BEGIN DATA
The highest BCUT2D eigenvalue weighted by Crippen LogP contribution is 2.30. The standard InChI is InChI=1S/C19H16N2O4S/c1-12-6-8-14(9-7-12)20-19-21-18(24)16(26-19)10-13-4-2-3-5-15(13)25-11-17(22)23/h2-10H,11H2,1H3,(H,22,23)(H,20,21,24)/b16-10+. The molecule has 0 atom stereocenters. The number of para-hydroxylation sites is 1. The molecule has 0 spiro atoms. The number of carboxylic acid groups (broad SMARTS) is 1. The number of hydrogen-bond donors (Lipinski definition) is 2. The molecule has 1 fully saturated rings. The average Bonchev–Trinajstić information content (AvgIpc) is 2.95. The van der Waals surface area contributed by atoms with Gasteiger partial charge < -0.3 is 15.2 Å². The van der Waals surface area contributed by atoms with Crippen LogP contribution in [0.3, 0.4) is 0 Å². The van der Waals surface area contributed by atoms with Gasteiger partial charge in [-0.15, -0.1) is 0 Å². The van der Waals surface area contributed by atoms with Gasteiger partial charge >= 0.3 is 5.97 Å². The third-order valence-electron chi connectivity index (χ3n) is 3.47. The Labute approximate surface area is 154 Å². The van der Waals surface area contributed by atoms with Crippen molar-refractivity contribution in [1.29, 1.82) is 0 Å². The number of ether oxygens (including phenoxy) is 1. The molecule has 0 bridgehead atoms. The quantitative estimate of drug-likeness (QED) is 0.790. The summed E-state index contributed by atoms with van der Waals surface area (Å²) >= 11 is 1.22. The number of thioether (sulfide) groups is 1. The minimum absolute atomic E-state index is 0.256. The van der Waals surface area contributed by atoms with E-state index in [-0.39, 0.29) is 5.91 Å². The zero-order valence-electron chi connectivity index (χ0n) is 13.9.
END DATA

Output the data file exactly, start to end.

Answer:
The highest BCUT2D eigenvalue weighted by Crippen LogP contribution is 2.30. The standard InChI is InChI=1S/C19H16N2O4S/c1-12-6-8-14(9-7-12)20-19-21-18(24)16(26-19)10-13-4-2-3-5-15(13)25-11-17(22)23/h2-10H,11H2,1H3,(H,22,23)(H,20,21,24)/b16-10+. The molecule has 0 atom stereocenters. The number of para-hydroxylation sites is 1. The molecule has 0 spiro atoms. The number of carboxylic acid groups (broad SMARTS) is 1. The number of hydrogen-bond donors (Lipinski definition) is 2. The molecule has 1 fully saturated rings. The average Bonchev–Trinajstić information content (AvgIpc) is 2.95. The van der Waals surface area contributed by atoms with Gasteiger partial charge < -0.3 is 15.2 Å². The van der Waals surface area contributed by atoms with Crippen LogP contribution in [0.3, 0.4) is 0 Å². The van der Waals surface area contributed by atoms with Gasteiger partial charge in [-0.15, -0.1) is 0 Å². The van der Waals surface area contributed by atoms with Gasteiger partial charge >= 0.3 is 5.97 Å². The third-order valence-electron chi connectivity index (χ3n) is 3.47. The Labute approximate surface area is 154 Å². The van der Waals surface area contributed by atoms with Crippen molar-refractivity contribution in [1.29, 1.82) is 0 Å². The number of ether oxygens (including phenoxy) is 1. The molecule has 0 bridgehead atoms. The quantitative estimate of drug-likeness (QED) is 0.790. The summed E-state index contributed by atoms with van der Waals surface area (Å²) >= 11 is 1.22. The number of thioether (sulfide) groups is 1. The minimum absolute atomic E-state index is 0.256. The van der Waals surface area contributed by atoms with E-state index in [-0.39, 0.29) is 5.91 Å². The zero-order valence-electron chi connectivity index (χ0n) is 13.9.